Symbolism of the Beach in Australian Literature

Sydney convict art beach

Iconic Examples of Australian Beach Stories

There are a great number of natural landscapes in Australia apart from beaches (rainforests, desert areas, snow-capped mountains) yet the beach has somehow become iconic.

In Australia, there is a cabal of writers who can be described as ‘Australian Coastal Gothic’.

  • Tim Winton
  • Robert Drewe
  • Peter Temple

These novels and short stories are often about men who retreat from inland areas to the coast. The storyworld is dark and brooding. The men have secrets. They are often in mourning over a woman’s death. They meet grotesque characters who almost personify their grief. Beaches are badlands.

What is distinctive about the Australian beach?

  • The term ‘beach’ in Australia has a wider meaning than its geographical qualities. 
  • Beaches exist all over the world but are an internationally iconic image of Australia. The beach is pervasive in Australian advertising, tourism and popular representation. The beach is presented as idyllic, almost nostalgic and beautiful.
  • Tourist photos of the Australian beach tend to focus on the natural aspects and remove amenities. The exception to this is The Gold Coast, in which the beach and urban cannot be disentangled. Images will include skyscrapers along the waterfront. 
  • Some beaches are far more hospitable than others. There is great variation. Water temperature varies a lot at any given time. Tasmanian beaches are more suitable for picnicking than swimming because the water is generally cold. Northern beaches near Darwin are unsafe because of crocodiles.
  • In Australia rural and urban areas tend to stand in opposition to one another (with preference for the rural). The beach falls into both camps — it is ‘natural landscape’ but it is also an extension of suburbia.
  • The beach is associated with leisure, hedonism pleasure, indolence. The beach is healing, a place of escape, a spiritual place.
  • When the beach is depicted as healing, there’s a big difference between characters who live at the beach and those who holiday there. Tourists don’t have to fit beach time around the ordinary aspects of their lives. The holiday is itself an escape.
  • But beach holidays often induce guilt. Characters feel guilty at what they leave behind. Guilt can provide the motivation to make big changes in a character’s ordinary, non-holiday life. The holiday itself triggers a character arc.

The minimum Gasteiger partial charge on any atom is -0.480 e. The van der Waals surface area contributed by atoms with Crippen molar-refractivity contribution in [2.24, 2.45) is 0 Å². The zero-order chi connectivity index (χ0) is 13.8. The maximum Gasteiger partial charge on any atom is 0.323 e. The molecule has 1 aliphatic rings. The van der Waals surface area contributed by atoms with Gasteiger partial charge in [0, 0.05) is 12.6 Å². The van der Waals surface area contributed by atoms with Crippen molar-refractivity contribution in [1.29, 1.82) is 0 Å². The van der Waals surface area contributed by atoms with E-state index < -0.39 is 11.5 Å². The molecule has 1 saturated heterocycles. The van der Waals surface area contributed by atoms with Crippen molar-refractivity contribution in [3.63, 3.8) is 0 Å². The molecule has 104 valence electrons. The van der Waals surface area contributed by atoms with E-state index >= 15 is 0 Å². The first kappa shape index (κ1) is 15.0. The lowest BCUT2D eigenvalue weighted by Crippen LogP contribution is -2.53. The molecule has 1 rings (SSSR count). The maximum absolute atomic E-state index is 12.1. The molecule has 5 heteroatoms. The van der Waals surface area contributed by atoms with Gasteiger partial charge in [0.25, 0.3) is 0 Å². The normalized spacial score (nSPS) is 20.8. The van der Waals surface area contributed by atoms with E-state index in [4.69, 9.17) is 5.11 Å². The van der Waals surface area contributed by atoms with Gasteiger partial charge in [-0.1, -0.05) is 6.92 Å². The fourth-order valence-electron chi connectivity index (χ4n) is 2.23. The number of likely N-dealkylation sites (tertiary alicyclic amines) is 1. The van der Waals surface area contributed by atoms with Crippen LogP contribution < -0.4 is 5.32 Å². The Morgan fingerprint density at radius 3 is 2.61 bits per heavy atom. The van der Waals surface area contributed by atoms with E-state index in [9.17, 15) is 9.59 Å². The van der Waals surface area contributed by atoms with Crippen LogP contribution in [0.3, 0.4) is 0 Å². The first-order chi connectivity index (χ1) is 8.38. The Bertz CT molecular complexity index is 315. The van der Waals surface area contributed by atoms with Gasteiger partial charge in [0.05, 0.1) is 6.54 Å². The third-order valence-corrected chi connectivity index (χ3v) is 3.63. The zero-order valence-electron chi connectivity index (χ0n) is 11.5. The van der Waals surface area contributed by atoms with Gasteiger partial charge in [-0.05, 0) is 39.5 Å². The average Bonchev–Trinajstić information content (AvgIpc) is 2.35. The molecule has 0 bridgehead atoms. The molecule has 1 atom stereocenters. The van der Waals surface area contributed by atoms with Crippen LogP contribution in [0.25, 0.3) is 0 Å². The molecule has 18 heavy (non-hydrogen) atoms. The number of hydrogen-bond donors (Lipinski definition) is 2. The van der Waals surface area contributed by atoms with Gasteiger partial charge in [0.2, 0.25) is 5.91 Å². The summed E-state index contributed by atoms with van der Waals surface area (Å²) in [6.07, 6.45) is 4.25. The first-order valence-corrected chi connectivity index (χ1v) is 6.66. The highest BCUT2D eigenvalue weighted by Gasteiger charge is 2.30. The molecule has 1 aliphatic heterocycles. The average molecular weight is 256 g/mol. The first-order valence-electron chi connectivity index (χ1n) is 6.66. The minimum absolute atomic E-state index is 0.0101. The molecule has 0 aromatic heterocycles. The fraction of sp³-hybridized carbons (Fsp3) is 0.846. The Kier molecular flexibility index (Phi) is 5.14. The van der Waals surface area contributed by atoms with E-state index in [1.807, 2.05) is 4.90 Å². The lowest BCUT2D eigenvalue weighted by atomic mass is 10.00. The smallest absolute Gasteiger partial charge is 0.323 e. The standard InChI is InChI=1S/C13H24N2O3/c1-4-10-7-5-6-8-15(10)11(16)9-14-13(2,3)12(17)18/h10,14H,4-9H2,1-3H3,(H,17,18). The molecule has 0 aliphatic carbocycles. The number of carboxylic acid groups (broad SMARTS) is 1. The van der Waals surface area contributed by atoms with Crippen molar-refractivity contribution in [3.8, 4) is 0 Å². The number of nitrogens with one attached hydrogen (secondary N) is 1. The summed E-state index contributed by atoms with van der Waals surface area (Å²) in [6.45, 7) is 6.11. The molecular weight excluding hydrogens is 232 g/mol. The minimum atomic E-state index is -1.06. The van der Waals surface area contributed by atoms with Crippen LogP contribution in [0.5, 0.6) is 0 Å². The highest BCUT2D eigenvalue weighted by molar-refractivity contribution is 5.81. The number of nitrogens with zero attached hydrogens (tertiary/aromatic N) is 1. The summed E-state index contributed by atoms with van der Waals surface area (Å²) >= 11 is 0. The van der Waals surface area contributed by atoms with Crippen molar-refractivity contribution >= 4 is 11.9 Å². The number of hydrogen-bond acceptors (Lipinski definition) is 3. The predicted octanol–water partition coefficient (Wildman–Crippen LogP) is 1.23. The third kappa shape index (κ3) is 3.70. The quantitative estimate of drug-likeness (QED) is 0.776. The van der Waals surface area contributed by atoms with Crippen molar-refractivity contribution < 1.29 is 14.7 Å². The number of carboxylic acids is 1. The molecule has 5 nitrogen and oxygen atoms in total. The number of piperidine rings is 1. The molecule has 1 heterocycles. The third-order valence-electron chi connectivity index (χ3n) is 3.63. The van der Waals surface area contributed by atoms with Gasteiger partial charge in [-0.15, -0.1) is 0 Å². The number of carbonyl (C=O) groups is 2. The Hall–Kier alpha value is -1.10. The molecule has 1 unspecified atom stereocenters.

• In fiction targeted at women, a holiday to the beach can make a female main character reassess who she is looking for as a romantic partner. She might be an uptight sort of character who loses her sexual inhibitions on holiday and is forever changed because of it. Beach holidays can let women reclaim parts of themselves that they’ve lost touch with (apart from sexual aspects). They can forget about societal expectations placed upon women in everyday life, giving them a feminist ideology.
  • In this way, the beach can act as a type of mirror. The natural beauty of the beach allows a woman to see the natural beauty in herself.
  • Beautiful places have been shown to be good for mental health. (We get the same effect in a forest.)
  • A beautiful setting allows for a binary to exist — beautiful versus non-beautiful. This is why the mythic natural beauty of the beach can symbolise heaven on earth. Horror films subvert this, juxtaposing a beautiful beach against death. The beautiful playground of a beach can become a kind of prison. Characters move from freedom to slavery.
  • The message of some horror beach films is that characters create their own fate by disturbing a pristine environment. They had no business being there. Nature (or supernature) shrugs them off.
  • Australia has no legend based on how we live as an urban coastal society, unlike the myth of the bush, which is a strong tradition. Yet for many modern Australians, the beach is a more familiar territory than ‘the bush’. 
  • British people tend to see natural landscape in terms of ‘countryside’ and ‘seaside’. At the ‘seaside’ you get resorts, relaxation and therapeutic results. But The Australian beach is a place for swimming and surfing. Australian beachgoers are not passive. Even when not swimming or surfing, Australians bring their beach furniture with them and decide where to sit. They are holidaymakers rather than beachgoers.
  • When compared to American beaches, Australian beaches feel ‘transient’. Australian holidaymakers are responsible for bringing everything — you can’t hire umbrellas and lounges like you can in Honolulu. Holiday resorts do exist in Australia (e.g. Byron Bay) but there is not much emphasis on those in literature. Australian beach culture is far more accepting of nature than in trying to impose human order onto it.
  • Bush mythologies tend to idealise individuality. You’re on your own out there. Survival in the bush is seen as a personal achievement. But the beach is all about pleasures shared with others. ‘Indecent’ pleasures challenge social norms in a community. Competitive sport flourishes.
  • The naturalness of the beach is part of the myth of the Australian beach. This is the beach of our imagination. In this imagined version of the beach, we’re the only person walking along pristine beaches of untouched sand.
  • In fact the beach is surveilled: The beach is under the eye of the lifeguard from the tower, and increasingly, the beach is also observed through technological means such as cameras installed to detect erosion.
  • Many Indigenous texts place more importance on fresh water than the beach. Yet there are still some important aspects of the beach that feature in the writing of Indigenous authors and in films that feature Indigenous characters.
  • Iconic Australian beaches: Surfers Paradise (Gold Coast, Queensland) and Bondi Beach (Sydney, New South Wales). These settings are also common in Australian stories.
  • Normally the word ‘badlands‘ conjures images of extensive tracts of heavily eroded, uncultivable land with little vegetation, for instance the barren plateau region of the western US (North and South Dakota and Nebraska). But the Australian beach can be used as a type of badlands.
  • In the 1960s the Beaumont children went missing. (Their mother recently died without ever knowing what happened to them.) They disappeared from Glenelg Beach near Adelaide, South Australia on 26 January 1966 (Australia Day)